3. Remove dough from fridge and let it soften slightly for about five minutes. On a lightly floured surface, use a floured rolling pin to bang and flatten the dough into a disk about ½ inch thick. Working quickly so the dough doesn’t get too warm, roll from the center of the disk outward, and gently rotate it one-quarter turn after each roll to ensure it is evenly stretched into a circle. Make sure the work surface is well floured so the dough doesn’t stick to it, and make sure the dough itself is floured well enough to keep the rolling pin from sticking to it. Roll it out into a circle about 2 inches in diameter larger than the tart ring or pan. It should be just under ¼ inch thick.
  4. Roll the dough loosely around the rolling pin and transfer it to the tart ring or pan by gently unrolling it over the pan. Press the dough into the bottom and sides of the pan, covering the entire bottom and up the sides at least 1 inch. Use any scraps or odd pieces to patch up any tears or holes. You can also use a small ball of dough to press all the way around the sides of the pan or ring to make sure there are no air pockets. Trim the edge of the dough so it is even with the rim of the ring, or about 1 inch up the sides of the pan. Cover pan in plastic wrap and place in the freezer for 30 minutes. This will help keep dough from shrinking while it bakes.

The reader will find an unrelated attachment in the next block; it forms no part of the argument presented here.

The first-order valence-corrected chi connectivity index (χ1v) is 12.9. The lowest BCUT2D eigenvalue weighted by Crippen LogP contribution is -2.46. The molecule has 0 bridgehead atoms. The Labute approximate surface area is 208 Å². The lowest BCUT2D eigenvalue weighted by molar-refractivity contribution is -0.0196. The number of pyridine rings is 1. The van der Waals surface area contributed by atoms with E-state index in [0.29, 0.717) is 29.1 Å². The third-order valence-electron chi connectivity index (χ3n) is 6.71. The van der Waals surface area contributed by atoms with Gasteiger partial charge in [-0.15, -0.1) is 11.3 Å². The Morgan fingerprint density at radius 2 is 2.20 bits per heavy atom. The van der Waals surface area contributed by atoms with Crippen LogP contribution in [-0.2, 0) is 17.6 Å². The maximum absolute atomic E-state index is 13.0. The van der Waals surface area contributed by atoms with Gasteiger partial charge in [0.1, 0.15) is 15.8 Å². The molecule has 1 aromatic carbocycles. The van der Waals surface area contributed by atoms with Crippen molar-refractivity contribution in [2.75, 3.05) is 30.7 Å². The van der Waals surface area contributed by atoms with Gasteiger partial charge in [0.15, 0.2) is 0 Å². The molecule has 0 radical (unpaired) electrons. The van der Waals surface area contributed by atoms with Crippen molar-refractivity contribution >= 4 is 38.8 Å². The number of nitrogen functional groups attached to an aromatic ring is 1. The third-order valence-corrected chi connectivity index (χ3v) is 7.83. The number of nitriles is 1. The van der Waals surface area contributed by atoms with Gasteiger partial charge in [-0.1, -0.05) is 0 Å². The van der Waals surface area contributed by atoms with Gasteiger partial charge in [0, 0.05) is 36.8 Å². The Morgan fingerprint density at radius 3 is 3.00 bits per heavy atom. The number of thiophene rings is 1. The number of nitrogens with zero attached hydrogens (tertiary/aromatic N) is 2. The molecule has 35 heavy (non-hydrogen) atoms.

5. Preheat oven to 375°F.
  6. Remove pastry from freezer. Place a piece of foil or parchment paper large enough to hang over the sides of the pastry shell inside the unbaked shell and fill it with pie weights or dry beans. Bake crust for 20 minutes—foil will not stick to dough when it’s ready. Remove weights and foil, then put back into the oven for 5-10 minutes longer. If edges are getting too dark, cover loosely with foil. Crust should be dry and starting to turn golden. Transfer pan to wire rack to cool completely.

For the coconut custard:

  • 1 cup shredded sweetened coconut , divided
  • 14 oz. can unsweetened coconut milk
  • 1½ c. half and half, divided
  • ½ c. sugar
  • ¼ t. salt
  • 1/3 c. cornstarch
  • 4 large egg yolks
  • 3 oz. mascarpone cheese, diced
  • 1 t. vanilla extract
  • ½ t. coconut extract, or to taste


  1. First, toast the coconut in a large skillet over medium-low heat, stirring and tossing frequently, until the flakes are mostly golden brown. Remove from heat and allow to cool.
  2. In a medium saucepan, combine coconut milk, 1 c. half and half, sugar and salt. Over medium heat, bring mixture nearly to a boil, stirring occasionally.
  3. Meanwhile, in a small mixing bowl, whisk together remaining ½ c. half and half and cornstarch until well blended.
  4. In another small mixing bowl, whisk egg yolks together. Slowly pour ½ cup of the hot milk mixture into the egg yolks, whisking constantly (to temper the eggs). Pour egg yolk mixture and cornstarch mixture into saucepan, stirring constantly.